Introduction to Takāful : Islamic Insurance -(Part Two)

In a conventional insurance system, usually, a single model is followed; the insurance firm will sell policies for pre-determined premium, and the collected premiums will be invested in some assets. The return from the investment will be used for repaying the claims as well as other running expenses. The presence of Riba, Gharar and Maysir made the conventional insurance not compliant with Sharīa rules.  Takāful or Islamic insurance is the Sharīa -compliant version of conventional insurance, and there are five different models for this Islamic financial tool, that are used across the industry. In this article, the brief introduction of these five models will be provided. 

  1) Tʿāwun (Cooperative) Model

The literal meaning of the Arabic word Tʿāwun is cooperation or mutual assistance.  This model is a pure non-profit one; it emphasises the humanitarian aspect of Takāful with little focus on profit creation. The model works in the following manner: a group of individuals will establish a pool of common funds. Each of the participants will contribute according to the risk they oversee in their insured thing. For managing this fund, a group of professionals will voluntarily provide their service without expecting any kind of compensation, and the participants will be the sole owners of the fund. After paying the claims, the surplus will be distributed among the participants in proportion to their contribution. The professionals' major functions will include collecting the fund, investing in sharia-compliant assets, repaying the claims, and distributing the surplus among the participants. 

2) Wakālah Model

The Arabic word Wakālah means authorisation or representation, and Takāful firm would be considered as an agent (Wakīl) who discharges the duties on behalf of the participants (Muwakkil) in this model. The services of the agent (Wakīl) will be compensated with remuneration (known as Juʿālah), and usually, this would be fixed as the percentage of each participant's contribution. For example; if the Juālah is fixed at 10%, then Wakīl will be eligible to receive 1000 INR from a contribution worth 10000 INR. In this model, Takāful firms will collect the contributions, and the pool of money would be managed at the optimum level by putting on shariah-compliant assets. The insurance claim compensation would be allotted from this pool of money, and the surplus would be distributed among the participants. If there arises a case of deficit, where the Takāful fund runs out of enough money to pay the compensation, the agent will ask the participants to contribute more.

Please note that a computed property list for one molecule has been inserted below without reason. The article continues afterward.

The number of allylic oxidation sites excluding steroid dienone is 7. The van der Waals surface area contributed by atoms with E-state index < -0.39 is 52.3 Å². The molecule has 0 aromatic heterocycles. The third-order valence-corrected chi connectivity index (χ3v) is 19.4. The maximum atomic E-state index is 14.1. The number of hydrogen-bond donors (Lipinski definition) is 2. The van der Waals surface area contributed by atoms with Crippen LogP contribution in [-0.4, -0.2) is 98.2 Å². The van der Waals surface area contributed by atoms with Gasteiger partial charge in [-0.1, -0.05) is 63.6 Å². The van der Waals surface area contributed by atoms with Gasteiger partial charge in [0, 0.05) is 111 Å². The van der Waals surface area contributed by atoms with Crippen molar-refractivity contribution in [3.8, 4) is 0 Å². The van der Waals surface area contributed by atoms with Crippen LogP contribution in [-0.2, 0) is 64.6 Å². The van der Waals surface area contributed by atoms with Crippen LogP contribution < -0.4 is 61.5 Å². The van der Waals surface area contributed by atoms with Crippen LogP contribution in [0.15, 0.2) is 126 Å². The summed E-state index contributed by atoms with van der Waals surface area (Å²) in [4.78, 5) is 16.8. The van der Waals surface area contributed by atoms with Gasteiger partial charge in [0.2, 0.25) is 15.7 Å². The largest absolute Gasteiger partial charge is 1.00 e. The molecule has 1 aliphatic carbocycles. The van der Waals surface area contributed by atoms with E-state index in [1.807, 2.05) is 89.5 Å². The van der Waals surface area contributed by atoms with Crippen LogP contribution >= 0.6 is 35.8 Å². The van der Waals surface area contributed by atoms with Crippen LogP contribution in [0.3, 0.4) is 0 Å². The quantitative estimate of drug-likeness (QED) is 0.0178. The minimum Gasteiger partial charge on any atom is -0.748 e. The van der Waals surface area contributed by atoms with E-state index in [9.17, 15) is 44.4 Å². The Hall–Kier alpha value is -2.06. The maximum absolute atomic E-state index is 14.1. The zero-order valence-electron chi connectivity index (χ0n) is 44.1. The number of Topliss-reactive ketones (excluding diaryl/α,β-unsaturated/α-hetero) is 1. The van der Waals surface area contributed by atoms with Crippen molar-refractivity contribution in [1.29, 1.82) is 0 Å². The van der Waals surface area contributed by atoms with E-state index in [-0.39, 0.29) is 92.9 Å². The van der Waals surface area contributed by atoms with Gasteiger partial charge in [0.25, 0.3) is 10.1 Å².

In the practical sense, the contribution of participants would be divided into three parts: 

  1. Compensation for the agent (Juʿālah Al-Wakīl)
  2. Investment account
  3. Risk account

The first part would be used to pay the salaries and other running expenses of the Takāful firm, while the second part would be used to invest in assets. The third part is earmarked for paying the compensation of the insurance claim.    

3) Muārabah Model

Mudarab is a form of partnership in Islamic business, where two persons will enter into a deal by which one partner will be responsible for the capital while the other will provide the skill and the former will be called Rabb al-māl and the latter will be known as Muārib. Both will share the profit in a predetermined ratio. In the Muārabah model of Takāful, the Takāful firm will act as Muārib, and the firm's compensation will be obtained from the part of the return on the investment that made out of the Takāful money. At the end of the fiscal year,  the leftover, after paying claims, will be considered as the profit, and the Takāful firm will be entitled to its pre-agreed portion just like other participants. For example, if 1000000 INR was collected as the contribution, the Takāful firm will do business on their own capacity or invest in some assets. At the end of the fiscal year, 10000 INR was the net-return from the investment (after paying compensation of insurance claim), and this net return will be shared by the Takāful firm and the participants at a pre-agreed ratio.